Ziegler brings damages claim against European Commission in relation to international removal services cartel. On 24 February 2013, details were published in the Official Journal of a claim by Ziegler SA for compensation for loss suffered following the decision of the European Commission (Commission) adopted in the International Removal Services cartel (COMP/38543). In March 2008, the Commission imposed fines totalling €32.7 million on Ziegler and other providers of international removal services in Belgium for fixing prices, sharing the market, and bid rigging contrary to Article 101 TFEU (IP/08/415). According to Ziegler, by requiring its officials to obtain three different quotes for their international relocations, the EU created a regulatory context favourable to the establishment of the cartel and EU officials directly incited Ziegler to commit the infringement for which it was subsequently penalised. In addition, Ziegler claims the practice of cover quotes has not ceased, as a result of which Ziegler now only supplies removal services to a very limited number of EU officials (Case T-539/12, Ziegler v. Commission, Action brought on 12 December 2012). A separate appeal by Ziegler against the Commission decision has been dismissed by the General Court (Case T–199/08) and recommended for dismissal by AG Kokott (C–439/11 P, Opinion delivered on 13 December 2012).

Advocate General recommends General Court annulment in the Fittings cartel be set aside. In 2011, the General Court found that the Commission had erred in finding that Aalberts and its subsidiaries, Aquatis and Simplex, had participated in the Copper Fittings cartel (COMP/38.121) between 25 June 2003 and 1 April 2004 (Case T 385/06, Aalberts v. Commission, Judgment of 24 March 2011). The Commission appealed to the European Court of Justice (ECJ) arguing that the General Court judgment be set aside. In an Opinion delivered on 28 February 2013, AG Mengozzi recommended that the facts established at first instance be reappraised and, accordingly, that the ECJ refer the case back to the General Court (Case C-287/11 P, Opinion delivered on 28 February 2013).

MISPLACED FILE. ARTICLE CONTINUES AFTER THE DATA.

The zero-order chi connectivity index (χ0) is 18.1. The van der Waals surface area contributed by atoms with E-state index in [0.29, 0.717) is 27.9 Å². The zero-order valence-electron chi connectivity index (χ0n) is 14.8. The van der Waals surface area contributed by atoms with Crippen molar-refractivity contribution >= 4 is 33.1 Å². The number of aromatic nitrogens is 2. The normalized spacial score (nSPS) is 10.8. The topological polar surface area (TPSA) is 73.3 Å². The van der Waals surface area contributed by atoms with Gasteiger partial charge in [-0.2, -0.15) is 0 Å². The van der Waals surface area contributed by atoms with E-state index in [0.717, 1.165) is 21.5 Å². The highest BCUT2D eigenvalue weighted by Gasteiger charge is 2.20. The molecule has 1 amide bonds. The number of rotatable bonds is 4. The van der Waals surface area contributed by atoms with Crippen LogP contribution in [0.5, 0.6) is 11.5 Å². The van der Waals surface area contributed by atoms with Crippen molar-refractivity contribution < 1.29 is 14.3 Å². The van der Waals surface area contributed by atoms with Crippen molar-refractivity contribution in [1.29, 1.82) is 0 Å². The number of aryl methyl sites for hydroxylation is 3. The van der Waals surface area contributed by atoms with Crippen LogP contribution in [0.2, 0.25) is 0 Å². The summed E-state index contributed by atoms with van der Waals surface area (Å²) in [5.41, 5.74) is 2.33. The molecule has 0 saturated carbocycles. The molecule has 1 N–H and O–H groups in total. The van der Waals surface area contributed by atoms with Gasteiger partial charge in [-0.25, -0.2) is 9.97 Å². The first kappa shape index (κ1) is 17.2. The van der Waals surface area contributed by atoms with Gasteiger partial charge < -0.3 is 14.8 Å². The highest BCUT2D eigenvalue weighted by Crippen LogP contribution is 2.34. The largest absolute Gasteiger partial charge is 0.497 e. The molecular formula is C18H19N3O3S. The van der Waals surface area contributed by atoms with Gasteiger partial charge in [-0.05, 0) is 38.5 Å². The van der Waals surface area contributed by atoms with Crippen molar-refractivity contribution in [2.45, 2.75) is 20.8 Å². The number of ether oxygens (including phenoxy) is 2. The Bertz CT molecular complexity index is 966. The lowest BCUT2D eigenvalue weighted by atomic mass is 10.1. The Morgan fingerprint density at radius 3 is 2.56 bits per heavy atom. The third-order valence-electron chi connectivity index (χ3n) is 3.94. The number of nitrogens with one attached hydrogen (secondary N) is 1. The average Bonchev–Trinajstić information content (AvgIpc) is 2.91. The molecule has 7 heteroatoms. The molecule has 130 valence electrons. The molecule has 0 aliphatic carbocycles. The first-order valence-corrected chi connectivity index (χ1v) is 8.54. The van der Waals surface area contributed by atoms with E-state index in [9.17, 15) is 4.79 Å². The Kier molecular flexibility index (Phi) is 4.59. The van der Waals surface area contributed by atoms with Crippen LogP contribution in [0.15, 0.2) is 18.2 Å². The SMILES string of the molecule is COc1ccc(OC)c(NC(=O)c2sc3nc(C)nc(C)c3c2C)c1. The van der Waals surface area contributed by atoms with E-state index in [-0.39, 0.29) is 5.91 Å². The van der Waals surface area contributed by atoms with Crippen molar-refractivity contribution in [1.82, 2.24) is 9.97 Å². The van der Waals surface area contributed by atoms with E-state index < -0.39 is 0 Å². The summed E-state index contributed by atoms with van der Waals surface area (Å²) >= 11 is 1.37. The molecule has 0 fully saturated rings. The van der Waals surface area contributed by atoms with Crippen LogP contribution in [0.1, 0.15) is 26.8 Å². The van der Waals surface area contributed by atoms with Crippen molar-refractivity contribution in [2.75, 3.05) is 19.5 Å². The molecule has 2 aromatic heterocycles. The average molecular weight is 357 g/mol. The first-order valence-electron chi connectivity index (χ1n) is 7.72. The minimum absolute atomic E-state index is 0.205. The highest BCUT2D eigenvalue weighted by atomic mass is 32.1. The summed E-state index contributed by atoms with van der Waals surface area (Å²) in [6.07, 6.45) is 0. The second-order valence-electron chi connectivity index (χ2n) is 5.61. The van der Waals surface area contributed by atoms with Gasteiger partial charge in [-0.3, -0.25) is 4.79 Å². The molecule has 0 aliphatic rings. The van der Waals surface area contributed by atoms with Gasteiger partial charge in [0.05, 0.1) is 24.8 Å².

Commission issues second Statement of Objections to ENI and Versalis in synthetic rubber cartel. On 1 March 2013, the Commission announced that it intends re-open the synthetic rubber cartel investigation (COMP/38638) and re-impose the 50% fine uplift for recidivism on ENI S.p.A. and affiliate Versalis S.p.A. annulled by the General Court in 2011 (Cases T-39/07 and T-59/07). The General Court annulled the uplift on the ground that the Commission had not adduced sufficient evidence to justify its conclusion that the previous infringements (namely, Anic in the Polypropylene cartel and Enichem in the PVC II cartel) had been committed by the same undertaking. Information on this case will be available under the case number COMP/40032 (IP/13/179, 01/03/2013).

Article 101 TFEU

ECJ rules that compulsory systems of professional training may be prohibited by Article 101 TFEU. On 28 February 2013, the ECJ handed down a ruling on a preliminary reference from the Tribunal de Relação de Lisboa (Lisbon Court of Appeal) on whether EU competition law applies to professional associations. The judgment establishes that the EU competition rules will preclude a professional association from imposing on its members a system of compulsory training which eliminates competition within a substantial portion of the relevant market and imposes discriminatory conditions to the detriment of its competitors. The ECJ directed that the Portuguese court must examine whether the system has had, or is likely to have, harmful effects on competition in the internal market. In this regard, the ECJ observed that the restrictions in this case appear to go beyond what is necessary to guarantee the quality of the professional services and, secondly, that the exemption in Article 101(3) TFEU would not apply (Case C-1/12, Ordem dos Técnicos Oficiais de Contas v. Autoridade da Concorrência, Judgment of 28 February 2013) (ECJ Press Release 21/13).